Don't slip on dips
Action-packed week as we head into choppy days
Yet another eventful week ended with the benchmark indices making lifetime highs. BSESENSEX lost 98.30 points or 0.25 percent to close at 39,615.90 points while NIFTY lost 52.15 points or 0.44 percent to close at 11,870.65 points. The broader indices saw the BSE100, BSE200 and BSE500 lose 0.52 percent, 0.59 percent, and 0.68 percent respectively. BSEMIDCAP lost 1.26 percent and BSESMALLCAP lost 1.41 percent.
The top sectoral gainer was BSECONSUMER DURABLE up 3.00 percent followed by BSEMETAL 0.21 percent and BSEFMCG 0.12 percent. The top sectoral loser was BSEOIL&GAS down 3.23 percent followed by BSEHEALTHCARE 2.00 percent and BSEREALTY 1.74 percent. In individual stocks, the top gainer was Coal India up 4.60 percent followed by Bharti Infratel 3.08 percent and Hero Moto 2.98 percent. The top loser was GAIL down 13.16 percent followed by Bank of Baroda 9.01 percent and Aurobindo Pharma 7.90 percent.
The net change for the week does not give the sense of trading volatility that happened during the week. The high made during the week was 40,312.07 points and the low 39,279.47 points. The swing was 1,033 points and the close reflected a mere change of 98 points. Similarly, on the NIFTY, the high was 12,103.05 points and low 11,769.50 points, a range of 334 points and the net change 52 points.
Dow Jones had a stellar week with it gaining a massive 1,168.90 points or 4.71 percent to close at 25,983.94 points. The expectation is that US FED is willing to cut interest rates repeatedly to inject growth in the economy. The Indian Rupee gained 21 paisa or 0.30 percent to close at R 69.47 to the US Dollar.
It is on the NBFC front that not much has happened and while the contentious circular struck down by Supreme Court maintains its spirit, the same looks mildly different in reading. The crux of the problem being faced by NBFC's is that they have been lending to riskier propositions and charging higher rates of interest and trying to maximise profits. In this process they have been taking risks far greater than what even banks would take when lending to lower rated borrowers. When issues emerge in the market place, it first affects the lower rated clients and this is what has happened.
Another issue that has cropped up with the housing finance NBFCs is their exposure to bulk loans and developers. With a slowdown in the realty space, they are stuck with no rotation of their loans and the developer not able to pay up as he is does not have sales of property. It truly is a 'catch 22' situation.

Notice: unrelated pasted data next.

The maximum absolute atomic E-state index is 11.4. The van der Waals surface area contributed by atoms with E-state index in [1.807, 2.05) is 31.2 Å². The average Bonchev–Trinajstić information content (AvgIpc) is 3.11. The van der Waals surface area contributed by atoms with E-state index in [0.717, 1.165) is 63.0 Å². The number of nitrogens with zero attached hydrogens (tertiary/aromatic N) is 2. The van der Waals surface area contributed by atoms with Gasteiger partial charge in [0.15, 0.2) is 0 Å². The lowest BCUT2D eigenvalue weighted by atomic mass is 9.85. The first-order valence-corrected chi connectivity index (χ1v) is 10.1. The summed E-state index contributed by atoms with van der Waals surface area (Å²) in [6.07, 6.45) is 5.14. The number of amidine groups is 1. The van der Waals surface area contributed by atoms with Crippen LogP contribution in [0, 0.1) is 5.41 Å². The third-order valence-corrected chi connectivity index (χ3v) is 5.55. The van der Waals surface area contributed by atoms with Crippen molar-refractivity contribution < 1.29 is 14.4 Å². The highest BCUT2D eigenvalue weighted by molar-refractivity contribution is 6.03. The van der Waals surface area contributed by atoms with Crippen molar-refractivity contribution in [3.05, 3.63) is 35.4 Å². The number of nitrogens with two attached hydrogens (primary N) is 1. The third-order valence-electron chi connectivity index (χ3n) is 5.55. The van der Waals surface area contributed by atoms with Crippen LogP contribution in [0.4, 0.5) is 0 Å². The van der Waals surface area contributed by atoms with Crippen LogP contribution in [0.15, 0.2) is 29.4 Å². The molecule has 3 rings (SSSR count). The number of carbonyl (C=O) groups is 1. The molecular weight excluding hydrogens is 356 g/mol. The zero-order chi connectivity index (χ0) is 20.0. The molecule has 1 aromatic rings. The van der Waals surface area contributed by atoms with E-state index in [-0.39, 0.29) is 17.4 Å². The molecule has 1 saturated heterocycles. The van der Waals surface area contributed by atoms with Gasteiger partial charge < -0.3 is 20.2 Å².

A piece of good news for the market it that monsoon has hit Kerala coast on Saturday. It would take maybe 10 days to hit Mumbai, but it is now on course. The progress of the monsoon would now be a talking point and one would see the electronic media using this as a discussion point on a daily basis. On business television it would be common for the anchor to discuss the monsoon and what sectors would benefit if the monsoon is normal or not normal.
This week we should see markets remaining choppy and volatile. There would be sharp bouts of rise and fall as a significant segment of people believe everything is priced in and there is no reason for markets to rise. When there is buying, this leads to short covering and bulls have their say. Similarly, when nothing happens and markets become listless, they tend to fall. This is when bears take the upper hand. This would continue with markets remaining in a broad range. Buy on dips and sell on rallies. There will be plenty of such opportunities.
Arun Kejriwal is founder of the Mumbai-based advisory firm Kejriwal Research & Investment Services Pvt Ltd. Disclaimer: No financial information whatsoever published anywhere in this newspaper should be construed as an offer to buy or sell securities, or as advice to do so in any way whatsoever. All matter published here is for educational and information purposes only.
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